The Nature of Law in a Free Country

On pages 112 and 113 of The Road to Serfdom by F.A. Hayek, we read the following:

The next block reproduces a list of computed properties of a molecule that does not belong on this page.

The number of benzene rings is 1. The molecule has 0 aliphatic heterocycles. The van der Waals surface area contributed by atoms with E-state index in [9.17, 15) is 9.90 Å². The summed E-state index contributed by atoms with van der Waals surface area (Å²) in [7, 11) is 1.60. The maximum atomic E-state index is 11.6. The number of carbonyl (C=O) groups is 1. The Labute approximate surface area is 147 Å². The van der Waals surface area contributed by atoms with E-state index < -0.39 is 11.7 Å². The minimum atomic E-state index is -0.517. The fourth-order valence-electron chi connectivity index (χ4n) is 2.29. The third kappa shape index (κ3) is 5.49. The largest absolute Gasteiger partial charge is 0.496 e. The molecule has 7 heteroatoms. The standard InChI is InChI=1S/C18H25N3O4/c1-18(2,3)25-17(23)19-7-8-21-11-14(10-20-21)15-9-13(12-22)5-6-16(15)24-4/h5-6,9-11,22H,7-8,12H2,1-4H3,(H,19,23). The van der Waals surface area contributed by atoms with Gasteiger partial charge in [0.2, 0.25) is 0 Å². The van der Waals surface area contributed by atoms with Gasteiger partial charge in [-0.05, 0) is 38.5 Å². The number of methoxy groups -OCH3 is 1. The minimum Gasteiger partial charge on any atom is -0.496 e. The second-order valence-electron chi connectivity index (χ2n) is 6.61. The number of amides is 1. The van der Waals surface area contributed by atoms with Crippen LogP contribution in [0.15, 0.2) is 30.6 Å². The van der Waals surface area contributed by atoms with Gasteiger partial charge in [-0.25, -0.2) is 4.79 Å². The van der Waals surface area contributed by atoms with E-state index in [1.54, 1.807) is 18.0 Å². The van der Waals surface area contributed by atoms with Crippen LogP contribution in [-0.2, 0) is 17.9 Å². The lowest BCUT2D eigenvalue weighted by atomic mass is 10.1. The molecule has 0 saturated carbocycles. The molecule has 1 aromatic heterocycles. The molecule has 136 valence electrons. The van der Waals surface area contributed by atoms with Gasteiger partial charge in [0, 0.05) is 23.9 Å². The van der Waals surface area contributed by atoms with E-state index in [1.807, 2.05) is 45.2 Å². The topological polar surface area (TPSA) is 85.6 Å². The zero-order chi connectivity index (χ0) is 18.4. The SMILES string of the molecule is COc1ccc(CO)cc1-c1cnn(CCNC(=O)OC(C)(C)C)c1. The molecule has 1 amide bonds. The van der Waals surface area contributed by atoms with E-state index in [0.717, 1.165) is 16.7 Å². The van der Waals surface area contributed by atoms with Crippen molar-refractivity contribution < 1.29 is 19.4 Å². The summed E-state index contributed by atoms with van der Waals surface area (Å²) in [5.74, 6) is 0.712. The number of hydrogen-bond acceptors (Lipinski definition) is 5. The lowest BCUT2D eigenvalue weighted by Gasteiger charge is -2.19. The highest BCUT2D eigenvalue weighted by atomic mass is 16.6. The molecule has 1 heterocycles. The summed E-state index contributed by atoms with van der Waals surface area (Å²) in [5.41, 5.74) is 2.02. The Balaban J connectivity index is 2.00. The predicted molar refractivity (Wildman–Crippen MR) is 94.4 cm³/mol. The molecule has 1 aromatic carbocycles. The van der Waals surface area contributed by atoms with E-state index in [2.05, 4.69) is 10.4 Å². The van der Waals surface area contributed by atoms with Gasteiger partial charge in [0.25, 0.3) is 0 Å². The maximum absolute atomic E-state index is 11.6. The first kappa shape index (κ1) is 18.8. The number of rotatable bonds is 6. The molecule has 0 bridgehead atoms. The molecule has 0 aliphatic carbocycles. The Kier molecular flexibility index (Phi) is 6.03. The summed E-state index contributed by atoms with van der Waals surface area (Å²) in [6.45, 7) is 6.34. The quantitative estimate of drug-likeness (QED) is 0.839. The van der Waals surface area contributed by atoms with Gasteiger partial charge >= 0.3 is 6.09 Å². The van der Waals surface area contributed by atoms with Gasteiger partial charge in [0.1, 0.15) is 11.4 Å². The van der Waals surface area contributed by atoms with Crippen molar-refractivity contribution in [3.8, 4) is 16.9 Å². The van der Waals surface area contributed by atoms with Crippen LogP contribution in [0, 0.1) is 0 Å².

“Nothing distinguishes more clearly conditions in a free country from those in a country under arbitrary government than the observance in the former of the great principles known as the Rule of Law. Stripped of all technicalities, this means that government in all its actions is bound by rules fixed and announced beforehand – rules which make it possible to foresee with fair certainty how the authority will use its coercive power in given circumstances and to plan one’s individuals affairs on the basis of this knowledge. Though this ideal can never be perfectly achieved, since legislators as well as those to whom the administration of the law is entrusted are fallible men, the essential point, that the direction left to the executive organs wielding coercive power should be reduced as much as possible, is clear enough.  While every law restricts individual freedom to some extent by altering the means which people may use in the pursuit of their aims, under the Rule of Law the government is prevented from stultifying individual efforts by ad hoc action. Within the known rules of the game the individual is free to pursue his personal ends and desires, certain that the powers of government will not be used deliberately to frustrate his efforts.”

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